By Peter Jeff
The Leadership Mints Guy
Here’s an idea to conduct your business with greater transparency.
Turn your company into a nudist colony. That’s what Hal Rosenbluth did.
And his travel agency business grew 75-fold in 15 years: from a $20 million company to $1.5 billion company and then to a $6 billion company 10 years later.
“Figuratively speaking, we operate a nudist colony where every last nook and cranny is bared to our clients,” Rosenbluth writes in his book The Customer Comes Second. “Fig leaves are banned at our company. We believe there can be nothing that you can hide from your clients.”
Or from your employees.
Naked, effective leaders have no proverbial towel to throw into the ring, shed their personal baggage and forge new relationships, new understandings and new learnings.
Yet most of us feel guilty unclothed in public. In fact, more than 8,000 years ago the Assyrians left clay tablets that showed their shame of finding themselves naked in public. About 500 years ago, the Pope ordered the nudes in Michelangelo’s Last Judgement painting to be clothed with loincloths and veils.
It’s harder to Bare Ourselves Psychologically
But the kind of the nakedness that is even more challenging for leaders has nothing to do with or without clothes as Rollo May notes in his book The Courage to Create. “It is easier in our society to be naked physically than psychologically or spiritually, writes May, “easier to share our bodies than to share our fantasies, hopes, fears and aspiration, which are felt to be more personal.”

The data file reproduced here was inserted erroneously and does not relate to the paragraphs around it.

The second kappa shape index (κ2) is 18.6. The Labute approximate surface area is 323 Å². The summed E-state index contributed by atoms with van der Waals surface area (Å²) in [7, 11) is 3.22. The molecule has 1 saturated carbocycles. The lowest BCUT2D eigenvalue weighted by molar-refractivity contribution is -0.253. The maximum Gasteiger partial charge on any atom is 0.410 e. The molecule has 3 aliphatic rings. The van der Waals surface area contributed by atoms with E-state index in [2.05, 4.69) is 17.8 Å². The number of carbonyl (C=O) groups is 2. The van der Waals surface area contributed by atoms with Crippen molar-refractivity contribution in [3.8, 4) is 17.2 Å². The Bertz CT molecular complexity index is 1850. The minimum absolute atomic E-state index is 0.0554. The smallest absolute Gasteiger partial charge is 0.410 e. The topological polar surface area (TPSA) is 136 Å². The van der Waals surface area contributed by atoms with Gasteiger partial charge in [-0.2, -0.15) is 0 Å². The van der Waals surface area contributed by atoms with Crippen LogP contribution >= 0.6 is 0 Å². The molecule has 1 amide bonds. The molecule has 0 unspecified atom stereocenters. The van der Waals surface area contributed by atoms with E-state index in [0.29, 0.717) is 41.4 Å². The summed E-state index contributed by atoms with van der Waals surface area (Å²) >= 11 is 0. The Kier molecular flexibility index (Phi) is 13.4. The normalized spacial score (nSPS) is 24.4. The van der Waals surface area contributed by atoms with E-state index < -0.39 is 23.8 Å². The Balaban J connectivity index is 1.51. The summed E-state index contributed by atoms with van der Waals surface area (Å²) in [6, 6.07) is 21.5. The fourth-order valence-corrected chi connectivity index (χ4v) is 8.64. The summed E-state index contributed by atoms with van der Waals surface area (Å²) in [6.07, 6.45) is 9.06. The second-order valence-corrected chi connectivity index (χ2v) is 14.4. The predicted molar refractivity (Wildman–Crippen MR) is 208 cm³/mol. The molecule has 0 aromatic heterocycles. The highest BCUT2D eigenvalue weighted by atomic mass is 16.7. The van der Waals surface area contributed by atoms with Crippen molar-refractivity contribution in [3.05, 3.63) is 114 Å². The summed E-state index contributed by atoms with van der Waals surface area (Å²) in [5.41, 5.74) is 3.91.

Maybe that’s why I have always admired leaders who muster the courage to get psychologically or spiritually naked. To bare all. To get real.
But getting real is particularly challenging as Margery Williams writes in The Velveteen Rabbit. It is a process that must consistently be worked like leadership. “Getting real… doesn’t happen all at once,” said the Skin Horse in The Velveteen Rabbit.
“You become. It takes a long time. That’s why it doesn’t happen to people who break easily or have sharp edges or have to be carefully kept.” Or completely clothed.
As Jack Welch, then chief executive officer at General Electric, noted: “Leaders in highly layered organization are like people who wear several sweaters outside on a freezing day. They remain warm and comfortable but they are blissfully ignorant of the realities of their environment.”
My take on that: The most effective leaders take it off. And then –get it on!
Bare it all (spiritually) to keep your leadership thinking in mint condition.
You might also like these previous Leadership Mints on Attitude:
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